Global Media Intelligence 2019: Sweden

Key Features

Alternatives to live TV are already widely used in Sweden, even among older residents who are typically slower to adopt new digital habits.

  • In total, over 85% of internet users polled in H1 2019 had watched traditional TV in the prior month, according to GlobalWebIndex. Yet live TV viewing is notably less widespread in Sweden than in most European countries. In H1 2019, 76.8% of respondents ages 16 to 64 had watched live broadcast TV in the previous month, compared with 87.8% in the UK, 93.4% in France and 94.6% in Spain. There were significant disparities across age groups in Sweden; penetration was over 95% among 55- to 64-year-olds, but that share plummeted to 77.7% for younger users ages 16 to 24.
  • Broadcast radio displayed a similar pattern. Three-quarters (74.8%) of internet users polled had listened to live radio in the previous month, but response rates ranged from 82.4% in the oldest cohort to 65.8% among 16-to-24-year-olds. The average time spent with broadcast radio was quite high, however, at 1 hours, 19 minutes (1:19) per day—just as average time spent with broadcast TV was a solid 2 hours daily.
  • For many of Sweden’s younger internet users, digital audio services have replaced live radio. This year, penetration of digital audio approached 72%. Usage was nearly universal (95.0%) among respondents 16 to 24, and at 83.0% of those ages 25 to 34.
  • A large majority of internet users in Sweden have also embraced alternatives to live TV viewing. In H1 2019, 89.2% had used video-on-demand (VOD) in the prior month—significantly higher than the share viewing live TV. Even among the oldest users, ages 55 to 64, 79.0% were VOD viewers.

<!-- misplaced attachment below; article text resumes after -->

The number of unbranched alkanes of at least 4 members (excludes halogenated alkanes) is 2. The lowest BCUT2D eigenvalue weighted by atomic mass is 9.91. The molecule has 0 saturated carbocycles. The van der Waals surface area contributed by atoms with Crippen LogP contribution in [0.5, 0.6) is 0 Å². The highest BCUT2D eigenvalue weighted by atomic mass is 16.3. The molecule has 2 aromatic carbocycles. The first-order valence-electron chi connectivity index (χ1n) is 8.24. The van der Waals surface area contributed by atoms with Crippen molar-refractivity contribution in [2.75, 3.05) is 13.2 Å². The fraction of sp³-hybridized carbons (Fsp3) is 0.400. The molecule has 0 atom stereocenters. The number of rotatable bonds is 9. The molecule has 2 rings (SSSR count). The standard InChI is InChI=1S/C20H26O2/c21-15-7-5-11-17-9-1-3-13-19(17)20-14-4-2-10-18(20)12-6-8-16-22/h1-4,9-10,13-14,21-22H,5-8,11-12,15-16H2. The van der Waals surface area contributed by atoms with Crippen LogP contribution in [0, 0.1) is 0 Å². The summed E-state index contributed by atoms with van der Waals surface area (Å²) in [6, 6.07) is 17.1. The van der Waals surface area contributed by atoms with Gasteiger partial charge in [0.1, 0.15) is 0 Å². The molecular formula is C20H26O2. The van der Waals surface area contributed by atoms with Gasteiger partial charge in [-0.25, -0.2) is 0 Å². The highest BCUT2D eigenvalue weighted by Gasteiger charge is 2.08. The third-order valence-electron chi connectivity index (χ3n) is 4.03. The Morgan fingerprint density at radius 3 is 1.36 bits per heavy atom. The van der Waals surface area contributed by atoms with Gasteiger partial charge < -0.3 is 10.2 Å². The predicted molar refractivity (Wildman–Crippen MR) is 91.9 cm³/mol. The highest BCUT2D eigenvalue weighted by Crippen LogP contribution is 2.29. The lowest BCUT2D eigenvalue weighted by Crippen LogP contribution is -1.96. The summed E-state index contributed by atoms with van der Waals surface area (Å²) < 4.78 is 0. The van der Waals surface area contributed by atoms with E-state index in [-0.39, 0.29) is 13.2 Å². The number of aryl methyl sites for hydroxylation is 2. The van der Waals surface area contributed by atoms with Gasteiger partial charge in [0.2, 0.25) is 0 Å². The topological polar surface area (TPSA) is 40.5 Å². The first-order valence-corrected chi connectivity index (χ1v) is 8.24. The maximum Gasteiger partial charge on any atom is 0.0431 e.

• Nearly 65% of survey respondents had used broadcasters’ catch-up services to watch TV shows. Subscription video services such as Netflix reached a slightly greater audience, at 66.5%. Meanwhile, fewer than a third had recorded TV programs to watch later.
  • About 58% of survey respondents in Sweden had read a print newspaper in the month prior to polling—but here too the results correlated directly with age, ranging from penetration rates of 41.8% for 16- to 24-year-olds, to 75.7% for those 55 to 64.
  • Internet users in Sweden are much more likely to use social networks these days. GlobalWebIndex found that 84.5% of respondents went on social media platforms in the month preceding the survey and spent an average of 1:50 per day. The oldest group, ages 55 to 64, was the only one to record usage below 80%.
  • Adoption of voice assistants has been fairly slow in Sweden; 19.4% of internet users polled had used voice search or voice command tools like Siri or Cortana via any device in the past month. Usage was particularly low in the oldest age group, at 9.2%, and far above the average (33.6%) in the 16-to-24 bracket. Nearly one-quarter of respondents living in the top 25% of households, ranked by income, also said they had used voice commands with digital devices.


Karin von Abrams